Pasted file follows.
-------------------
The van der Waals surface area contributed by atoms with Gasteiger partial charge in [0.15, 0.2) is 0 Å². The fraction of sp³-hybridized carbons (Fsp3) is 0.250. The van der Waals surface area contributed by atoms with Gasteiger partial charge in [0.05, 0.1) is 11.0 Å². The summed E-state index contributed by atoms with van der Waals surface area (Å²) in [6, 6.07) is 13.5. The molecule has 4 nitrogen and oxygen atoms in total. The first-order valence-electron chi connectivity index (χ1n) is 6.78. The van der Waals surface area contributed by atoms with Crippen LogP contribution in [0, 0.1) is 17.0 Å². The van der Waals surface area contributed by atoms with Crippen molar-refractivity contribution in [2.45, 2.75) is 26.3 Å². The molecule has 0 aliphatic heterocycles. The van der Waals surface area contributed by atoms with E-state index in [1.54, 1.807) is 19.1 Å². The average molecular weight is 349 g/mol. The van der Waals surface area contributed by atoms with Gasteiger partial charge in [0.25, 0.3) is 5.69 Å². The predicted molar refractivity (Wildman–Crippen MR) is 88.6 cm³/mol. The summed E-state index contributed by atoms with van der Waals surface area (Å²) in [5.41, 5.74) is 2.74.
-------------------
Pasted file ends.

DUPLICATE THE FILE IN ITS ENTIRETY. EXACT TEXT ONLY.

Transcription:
The van der Waals surface area contributed by atoms with Gasteiger partial charge in [0.15, 0.2) is 0 Å². The fraction of sp³-hybridized carbons (Fsp3) is 0.250. The van der Waals surface area contributed by atoms with Gasteiger partial charge in [0.05, 0.1) is 11.0 Å². The summed E-state index contributed by atoms with van der Waals surface area (Å²) in [6, 6.07) is 13.5. The molecule has 4 nitrogen and oxygen atoms in total. The first-order valence-electron chi connectivity index (χ1n) is 6.78. The van der Waals surface area contributed by atoms with Crippen LogP contribution in [0, 0.1) is 17.0 Å². The van der Waals surface area contributed by atoms with Crippen molar-refractivity contribution in [2.45, 2.75) is 26.3 Å². The molecule has 0 aliphatic heterocycles. The van der Waals surface area contributed by atoms with E-state index in [1.54, 1.807) is 19.1 Å². The average molecular weight is 349 g/mol. The van der Waals surface area contributed by atoms with Gasteiger partial charge in [0.25, 0.3) is 5.69 Å². The predicted molar refractivity (Wildman–Crippen MR) is 88.6 cm³/mol. The summed E-state index contributed by atoms with van der Waals surface area (Å²) in [5.41, 5.74) is 2.74.